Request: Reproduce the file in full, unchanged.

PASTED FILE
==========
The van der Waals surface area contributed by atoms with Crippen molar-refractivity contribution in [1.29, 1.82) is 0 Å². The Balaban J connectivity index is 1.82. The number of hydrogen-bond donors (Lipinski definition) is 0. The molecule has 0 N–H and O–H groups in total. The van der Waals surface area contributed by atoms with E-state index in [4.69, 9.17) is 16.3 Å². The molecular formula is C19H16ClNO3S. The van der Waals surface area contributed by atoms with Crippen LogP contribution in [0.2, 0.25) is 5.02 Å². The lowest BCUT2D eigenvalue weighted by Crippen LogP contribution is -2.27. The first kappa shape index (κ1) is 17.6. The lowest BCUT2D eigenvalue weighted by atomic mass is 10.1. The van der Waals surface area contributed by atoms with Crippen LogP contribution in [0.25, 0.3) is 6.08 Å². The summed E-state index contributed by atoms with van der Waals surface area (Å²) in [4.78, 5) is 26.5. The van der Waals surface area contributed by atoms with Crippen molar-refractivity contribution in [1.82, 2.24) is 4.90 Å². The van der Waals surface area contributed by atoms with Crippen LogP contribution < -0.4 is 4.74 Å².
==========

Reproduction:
The van der Waals surface area contributed by atoms with Crippen molar-refractivity contribution in [1.29, 1.82) is 0 Å². The Balaban J connectivity index is 1.82. The number of hydrogen-bond donors (Lipinski definition) is 0. The molecule has 0 N–H and O–H groups in total. The van der Waals surface area contributed by atoms with E-state index in [4.69, 9.17) is 16.3 Å². The molecular formula is C19H16ClNO3S. The van der Waals surface area contributed by atoms with Crippen LogP contribution in [0.2, 0.25) is 5.02 Å². The lowest BCUT2D eigenvalue weighted by Crippen LogP contribution is -2.27. The first kappa shape index (κ1) is 17.6. The lowest BCUT2D eigenvalue weighted by atomic mass is 10.1. The van der Waals surface area contributed by atoms with Crippen LogP contribution in [0.25, 0.3) is 6.08 Å². The summed E-state index contributed by atoms with van der Waals surface area (Å²) in [4.78, 5) is 26.5. The van der Waals surface area contributed by atoms with Crippen molar-refractivity contribution in [1.82, 2.24) is 4.90 Å². The van der Waals surface area contributed by atoms with Crippen LogP contribution < -0.4 is 4.74 Å².